Wednesday, August 16, 2006

Acceptance of Torture

According to this article in the Guardian, the most left-leaning of the British newspapers, key information in the thwarting of the attempted multiplane bombing in the UK was obtained in Pakistan using torture.

The whole issue of torture seems different in that light. Morality, however is not about seeming, but about actuality. What is the real principle underneath, how does it apply, what other factors are germane to the issue?

Yet it is at least interesting, and perhaps illuminating, to examine why the seeming changed so quickly for me. I believe an examination of the topic will provide some insight into the moral reasoning of others. In the discussions about Gitmo, Abu Ghraib, etc, I have tried to draw clear distinctions between what we might find distasteful or even unacceptable and actual torture. I have declared myself against the latter, I hope as firmly as possible.

Yet when I read that the roundup preventing the bombings may have been spurred by information obtained by the Pakistanis by means of torture, I did not feel immediate horror, but simply a mild "Oh. That's unfortunate." Why?

Retrospectivity has something to do with it. Because I heard of the plot first, and had some dim imagining of the possible victims, they were more real to me. As everyone in my family traveled through London last August on our way back from Romania, on three separate flights, it occurred to me that those who might have been in danger were much like us. For a minute or so over the weekend, I thought of the people who had been on our flights, and pictured who the people on this year's flights might be: returning tourists, young couples with crying babies who had been brought to Europe to meet Grandma and were now returning, tired businessmen and women, a woman with a just-adopted Russian baby, British and other European tourists on their way to see the US. Even a brief thought of them gave them a peculiar reality, though I don't know any of them really.

The persons who may have been tortured, in contrast, seemed rather faceless. Their part was done. They had been picked up in unknown circumstances. More importantly, the fact that their information turned out to be true proves that they were not innocent - they did know something. Thus, they were faceless and evil. The trade as pictured, 3000 nice people for one bad one, is a no-brainer.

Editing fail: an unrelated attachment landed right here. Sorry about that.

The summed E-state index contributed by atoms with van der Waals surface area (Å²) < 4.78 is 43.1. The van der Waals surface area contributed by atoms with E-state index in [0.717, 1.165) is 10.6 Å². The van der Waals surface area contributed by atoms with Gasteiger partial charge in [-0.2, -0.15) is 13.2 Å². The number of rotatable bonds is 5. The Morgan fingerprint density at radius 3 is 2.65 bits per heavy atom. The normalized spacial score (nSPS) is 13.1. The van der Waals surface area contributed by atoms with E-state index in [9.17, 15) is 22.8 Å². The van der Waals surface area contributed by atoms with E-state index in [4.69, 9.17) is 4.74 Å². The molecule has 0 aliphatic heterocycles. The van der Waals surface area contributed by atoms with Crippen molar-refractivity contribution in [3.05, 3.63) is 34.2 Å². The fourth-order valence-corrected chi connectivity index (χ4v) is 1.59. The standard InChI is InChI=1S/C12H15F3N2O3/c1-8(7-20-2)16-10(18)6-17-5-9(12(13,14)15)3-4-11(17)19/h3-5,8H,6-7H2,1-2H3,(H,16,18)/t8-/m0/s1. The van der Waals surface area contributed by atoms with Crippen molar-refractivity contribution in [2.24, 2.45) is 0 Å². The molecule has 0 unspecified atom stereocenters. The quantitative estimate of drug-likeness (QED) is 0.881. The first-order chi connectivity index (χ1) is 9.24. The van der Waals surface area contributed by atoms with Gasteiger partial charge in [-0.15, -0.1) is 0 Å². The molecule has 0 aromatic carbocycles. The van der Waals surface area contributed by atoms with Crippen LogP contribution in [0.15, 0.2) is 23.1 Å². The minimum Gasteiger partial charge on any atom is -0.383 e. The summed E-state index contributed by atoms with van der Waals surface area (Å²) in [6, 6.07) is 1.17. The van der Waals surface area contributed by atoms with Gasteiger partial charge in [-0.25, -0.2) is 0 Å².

Usually, when we discuss the issue of torture it is the other way around. The people captured are in our custody, so we can make some picture in our minds who they are. As we don't yet have any information from them, there remains some possibility that they are innocent, or at least know nothing of value. The people who might be saved because of the information extracted, however, are quite faceless. We don't know how many they are, whether they are soldiers, foreigners, civilians. If we work at it, or someone paints the picture for us, we can imagine the likely scenarios and speculate who might be made safer. But it doesn't come naturally. The trade as pictured in this case becomes 3000 possibly bad prisoners tortured for zero to ? good people saved. That's harder to feel good about.

I have said that torture shouldn't be used because it doesn't work well. I have thought that the public relations disaster of using it costs us more than we could possibly gain. Those who are antiwar make precisely the same arguments about war itself.

But despite those more rational statements about why we should not torture, I think my real reason is that I think it's just wrong - I react badly to the very idea. Yet now I see that my reaction may have been founded more than I had thought on mere picture-thinking. Some guys who just might be innocent, in pathetic pain for no identifiable reason. It's a horrible picture, and no one likes to think of us causing it or lightly justifying it.